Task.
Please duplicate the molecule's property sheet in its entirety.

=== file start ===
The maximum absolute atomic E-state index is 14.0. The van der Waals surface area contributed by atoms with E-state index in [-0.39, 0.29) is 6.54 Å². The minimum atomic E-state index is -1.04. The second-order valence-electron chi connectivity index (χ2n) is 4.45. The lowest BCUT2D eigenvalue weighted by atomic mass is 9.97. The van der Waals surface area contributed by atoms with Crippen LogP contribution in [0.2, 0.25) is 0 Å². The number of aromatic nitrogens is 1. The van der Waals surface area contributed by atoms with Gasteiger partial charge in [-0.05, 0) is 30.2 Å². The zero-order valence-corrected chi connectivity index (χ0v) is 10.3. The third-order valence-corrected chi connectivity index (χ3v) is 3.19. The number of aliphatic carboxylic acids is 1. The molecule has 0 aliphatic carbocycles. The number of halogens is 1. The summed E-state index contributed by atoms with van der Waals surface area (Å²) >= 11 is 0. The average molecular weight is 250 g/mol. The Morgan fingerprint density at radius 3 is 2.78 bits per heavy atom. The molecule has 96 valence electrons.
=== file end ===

The maximum absolute atomic E-state index is 14.0. The van der Waals surface area contributed by atoms with E-state index in [-0.39, 0.29) is 6.54 Å². The minimum atomic E-state index is -1.04. The second-order valence-electron chi connectivity index (χ2n) is 4.45. The lowest BCUT2D eigenvalue weighted by atomic mass is 9.97. The van der Waals surface area contributed by atoms with Crippen LogP contribution in [0.2, 0.25) is 0 Å². The number of aromatic nitrogens is 1. The van der Waals surface area contributed by atoms with Gasteiger partial charge in [-0.05, 0) is 30.2 Å². The zero-order valence-corrected chi connectivity index (χ0v) is 10.3. The third-order valence-corrected chi connectivity index (χ3v) is 3.19. The number of aliphatic carboxylic acids is 1. The molecule has 0 aliphatic carbocycles. The number of halogens is 1. The summed E-state index contributed by atoms with van der Waals surface area (Å²) >= 11 is 0. The average molecular weight is 250 g/mol. The Morgan fingerprint density at radius 3 is 2.78 bits per heavy atom. The molecule has 96 valence electrons.